In addition to our clinical work, the Lancaster Cleft Palate Clinic is also a leader in international research efforts to improve cleft care for patients around the globe. Through systemic record collection and review since its founding in 1938, the Lancaster Cleft Palate Clinic has established itself as the largest repository for data on facial and dental growth and development in patients with clefts and craniofacial anomalies in the world today. These data are continually analyzed and the information we learn from them about the necessary procedures for successful outcomes is shared with our colleagues both in the U.S. and abroad.


The Americleft Project is an international, multi-system study that aims to provide standard measurements to evaluate the outcomes of treatment provided to children with clefts. Outcomes are then evaluated blindly by various specialty groups to assess the success of treatment. This will allow different centers the ability to compare their protocols for cleft treatment to those of other centers. Since most major centers have different treatment protocols, this will provide a universal way to evaluate what works best for patient outcomes. The goal is to gather information to better burden of care, and number of surgeries patients endure.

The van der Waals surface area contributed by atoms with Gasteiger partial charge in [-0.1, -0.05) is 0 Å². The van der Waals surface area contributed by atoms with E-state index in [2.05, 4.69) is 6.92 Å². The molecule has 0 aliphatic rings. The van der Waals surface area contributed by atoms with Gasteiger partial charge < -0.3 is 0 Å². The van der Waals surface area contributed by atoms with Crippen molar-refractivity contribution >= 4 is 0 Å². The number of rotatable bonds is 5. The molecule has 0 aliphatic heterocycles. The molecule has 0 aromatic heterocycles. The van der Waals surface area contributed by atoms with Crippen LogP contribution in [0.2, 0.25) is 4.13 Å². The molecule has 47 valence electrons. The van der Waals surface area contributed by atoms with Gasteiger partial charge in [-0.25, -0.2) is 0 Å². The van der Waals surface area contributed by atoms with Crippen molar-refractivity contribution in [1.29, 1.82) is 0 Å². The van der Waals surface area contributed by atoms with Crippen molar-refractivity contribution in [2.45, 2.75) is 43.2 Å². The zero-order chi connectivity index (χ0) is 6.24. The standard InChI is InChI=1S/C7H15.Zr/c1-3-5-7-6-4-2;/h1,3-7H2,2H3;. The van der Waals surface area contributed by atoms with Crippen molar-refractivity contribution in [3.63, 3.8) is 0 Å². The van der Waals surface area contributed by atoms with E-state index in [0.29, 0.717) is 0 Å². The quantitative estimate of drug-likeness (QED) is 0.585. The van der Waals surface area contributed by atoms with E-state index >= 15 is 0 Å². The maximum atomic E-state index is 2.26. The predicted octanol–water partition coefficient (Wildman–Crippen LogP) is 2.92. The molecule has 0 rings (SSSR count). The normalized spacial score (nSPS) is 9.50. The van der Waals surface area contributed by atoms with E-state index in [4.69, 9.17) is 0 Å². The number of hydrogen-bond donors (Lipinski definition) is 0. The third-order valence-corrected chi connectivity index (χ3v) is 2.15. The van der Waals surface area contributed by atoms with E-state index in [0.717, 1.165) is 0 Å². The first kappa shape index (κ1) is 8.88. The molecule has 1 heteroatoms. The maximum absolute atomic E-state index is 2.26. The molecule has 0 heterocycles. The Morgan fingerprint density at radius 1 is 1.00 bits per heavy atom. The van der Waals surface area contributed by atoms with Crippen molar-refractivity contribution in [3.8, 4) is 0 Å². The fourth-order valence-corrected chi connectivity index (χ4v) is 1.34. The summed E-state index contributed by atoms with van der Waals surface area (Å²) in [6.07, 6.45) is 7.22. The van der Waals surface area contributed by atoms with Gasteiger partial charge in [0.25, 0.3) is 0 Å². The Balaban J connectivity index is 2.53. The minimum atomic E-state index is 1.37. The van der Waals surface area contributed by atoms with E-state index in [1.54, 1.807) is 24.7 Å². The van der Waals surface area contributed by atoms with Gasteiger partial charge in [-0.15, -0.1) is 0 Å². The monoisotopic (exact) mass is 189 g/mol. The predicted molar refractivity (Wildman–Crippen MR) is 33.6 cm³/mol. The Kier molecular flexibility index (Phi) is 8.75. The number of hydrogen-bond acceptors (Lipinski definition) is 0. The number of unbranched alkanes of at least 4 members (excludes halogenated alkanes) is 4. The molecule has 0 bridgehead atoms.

We are the lead research facility for the Americleft Project, endorsed by the American Cleft Palate-Craniofacial Association. We have presented our Americleft findings to audiences in Japan, Austria, Spain, Greece, Turkey, Australia, the UK, Brazil, and South Africa, and there are now similar projects under way in Europe (Eurocleft), Japan (Japancleft), India (Indiacleft), Africa (Africleft), and Turkey (Turkcleft).

Quality of Life

We are one of six centers participating in the Quality of Life in Children with Cleft study, which is funded by the NIH. The aim of the study is to better understand how cleft care is related to quality of life, self esteem, and overall well being. Children between the ages of 7 and 18 and their parents are asked to fill out a questionnaire, as do their treating doctors and teachers. These questions are filled out a total of three times in hopes that the information gathered will give us a better understanding of life as a child with a cleft and therefore help teams support patients more effectively.